What I fear at this point is that Google will stick to this promise and not take the opportunity to clarify what this can mean to the marketplace.
Google needs to set the tone for Android. Period.
They can do this without jeopardizing the Nexus program, releasing their own take on a line of devices through Motorola. Not flooding the marketing with 12 designs in a year, but just three. One candy bar style like we’re all accustomed to, one slider with keyboard, and one BlackBerry style with smaller screen and dedicated keyboard.
This does several things:
- Demonstrate the positive affects of timely, consistent firmware updates across a standardized platform.
- The Android market would have a pure Android option to choose from on multiple carriers.
- OEMs would have a baseline Android device to compare their enhancements to, differentiating their products.
- The Nexus series would continue similar to today as annual examples of state-of-the art, premium devices.
- Google could demonstrate standardization, without mandating blandness across OEMs.
- The Motorola deal becomes more than just a patent purchase, and allows Google to bring some of the best concepts of Apple’s iPhone and Microsoft’s WP7 approaches to leading their ecosystem.
Granted, this is simply my wish list, but is having Google produce their own phone really that ‘evil’?
A longtime staple of many social media professionals is to share what they read, what they find and the resources they use every day. I’m not different, and have been sharing this information for the better part of a decade.
Over the years, I’ve used Google Reader (still a staple), Tumblr, Posterous, Read It Later, InstaPaper, BlogLines, StumbleUpon, Del.icio.us, Digg, and many others that I’ve since forgotten (sorry!). In fact, earlier this year I wrote a similar post pointing out that I had More Resources To Share.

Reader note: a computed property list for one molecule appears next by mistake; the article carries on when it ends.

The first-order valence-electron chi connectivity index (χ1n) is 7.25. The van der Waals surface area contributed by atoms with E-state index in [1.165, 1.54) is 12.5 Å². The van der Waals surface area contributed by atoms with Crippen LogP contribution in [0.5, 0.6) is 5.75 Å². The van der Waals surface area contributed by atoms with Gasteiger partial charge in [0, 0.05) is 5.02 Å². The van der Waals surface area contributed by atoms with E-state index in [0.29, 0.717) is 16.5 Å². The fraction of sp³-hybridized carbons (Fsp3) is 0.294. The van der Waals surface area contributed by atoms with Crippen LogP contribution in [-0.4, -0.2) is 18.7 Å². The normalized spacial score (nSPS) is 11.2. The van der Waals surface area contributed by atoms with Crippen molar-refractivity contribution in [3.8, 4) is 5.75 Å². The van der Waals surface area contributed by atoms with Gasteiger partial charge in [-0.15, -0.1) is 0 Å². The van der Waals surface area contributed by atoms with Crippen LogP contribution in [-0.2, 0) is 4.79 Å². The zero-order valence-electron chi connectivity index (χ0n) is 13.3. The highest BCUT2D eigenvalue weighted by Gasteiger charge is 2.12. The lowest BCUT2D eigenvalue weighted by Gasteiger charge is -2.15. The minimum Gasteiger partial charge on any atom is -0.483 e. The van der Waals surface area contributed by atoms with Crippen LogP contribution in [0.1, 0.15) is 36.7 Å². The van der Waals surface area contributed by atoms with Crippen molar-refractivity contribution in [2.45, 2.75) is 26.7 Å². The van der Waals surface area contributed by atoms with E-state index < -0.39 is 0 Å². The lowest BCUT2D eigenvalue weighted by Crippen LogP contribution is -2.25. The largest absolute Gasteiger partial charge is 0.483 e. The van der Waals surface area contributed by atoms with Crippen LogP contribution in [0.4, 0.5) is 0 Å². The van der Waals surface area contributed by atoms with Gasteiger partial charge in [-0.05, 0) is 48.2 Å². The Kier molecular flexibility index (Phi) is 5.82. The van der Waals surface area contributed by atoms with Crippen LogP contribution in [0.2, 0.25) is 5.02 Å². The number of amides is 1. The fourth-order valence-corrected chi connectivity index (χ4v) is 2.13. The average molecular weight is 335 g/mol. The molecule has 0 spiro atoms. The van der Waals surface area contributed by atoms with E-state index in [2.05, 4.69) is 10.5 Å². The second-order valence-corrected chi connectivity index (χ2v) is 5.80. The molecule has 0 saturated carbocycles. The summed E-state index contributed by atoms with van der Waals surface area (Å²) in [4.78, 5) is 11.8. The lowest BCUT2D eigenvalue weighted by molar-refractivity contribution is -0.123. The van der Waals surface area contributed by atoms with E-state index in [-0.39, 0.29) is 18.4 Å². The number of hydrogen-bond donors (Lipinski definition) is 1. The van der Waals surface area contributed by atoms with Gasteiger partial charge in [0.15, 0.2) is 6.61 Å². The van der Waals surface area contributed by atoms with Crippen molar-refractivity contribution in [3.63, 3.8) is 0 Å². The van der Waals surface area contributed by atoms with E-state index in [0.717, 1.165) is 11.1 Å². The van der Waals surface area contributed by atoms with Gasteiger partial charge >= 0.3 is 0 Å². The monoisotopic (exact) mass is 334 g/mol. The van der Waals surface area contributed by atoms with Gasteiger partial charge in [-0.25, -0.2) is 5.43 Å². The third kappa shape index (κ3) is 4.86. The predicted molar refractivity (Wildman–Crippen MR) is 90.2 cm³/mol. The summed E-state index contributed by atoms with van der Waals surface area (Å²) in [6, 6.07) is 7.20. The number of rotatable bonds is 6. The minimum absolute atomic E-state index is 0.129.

Since then the work involved to share to so many different sources, along with the changing landscape of browser experimentation (my fault for using Firefox and Chrome) with their different sharing plugins takes way too long. To add to the complexity, I’ve added several dozen feeds to my daily reading list, even after cleaning out many non-essential feeds.
I’ve made it simple. Finally. At least for me it is and I hope it is for you as well.
Google Reader is still my mainstay for sharing – everything that I think may be of interest to others is found here. By everything, I mean everything – social media, mobile technology, android stuff, apple stuff, microsoft stuff, and many other topics. If you’re connected to me via Google you’ll see it in your “People You Follow” portion of your own Google Reader. Otherwise, you can find it here: http://www.google.com/reader/shared/rickmahn
Posterous is the main place I’ll take time and post social media related items that I think are very relevant for anyone in the field. These articles and posts might be on business use, marketing, communications, tools, news and so on. You can find this fee at: http://rickmahn.posterous.com/
Finally, I do still bookmark some items at Del.icio.us. There’s really no rime or reason to those, but it may be useful, so here it is: http://delicious.com/rickmahn
Photo credit: ryancr
It’s pretty easy for me to gush wildly about Android phones as I’m a bit of a mobile technology geek. From my first mobile device the Apple Newton 130 to Microsoft Palm sized PC based competitors to the Palm Pilot, to my current favorite of Android based devices I’ve mostly kept on top of the current state of the art.
Of course I couldn’t always afford the latest and greatest, so like any geek worth their statistical prowess I’d read & re-read any materials I could find on my favorite mobile devices. Nowadays, that fascination and passion has turned to social media (sorry folks, you’re stuck with me), but mobile is one of the key technologies in our mobile lives and I’d be lying if I said I didn’t check out new things.
So when an opportunity to check out a new Smartphone or other piece of mobile tackle comes along, I’m all over it. Such is the case with Verizon’s Droid Incredible (by HTC).
The Incredible is an Android based Smartphone with host of great features. I’ll knock out some of the top items a techy geek like me thinks are important. It’s got a 1GHz Qualcomm Snapdragon processor, 3.7” 480×800 AMOLED display, 8 megapixel camera with flash, and 1xEVDO rev. A 3G from Verizon. Things I’m taking for granted are here too: Wi-Fi b/g, Bluetooth 2.1, GPS, Android 2.1 (Eclair), microSD (up to 32GB), push mail (Gmail/Exchange), and Micro USB connection/charger.
Personally I’m on my 2nd Android phone (the Nexus One), and have had the opportunity to use many others (Droid, Droid Eris, Hero, Cliq, MyTouch 3G, G1) so I felt pretty comfortable with the device. The phone is a “candy bar” style, meaning it’s basically a slab, and doesn’t have any flip-out or slide-out parts – and that’s a darn good thing in my book. Less stuff to break.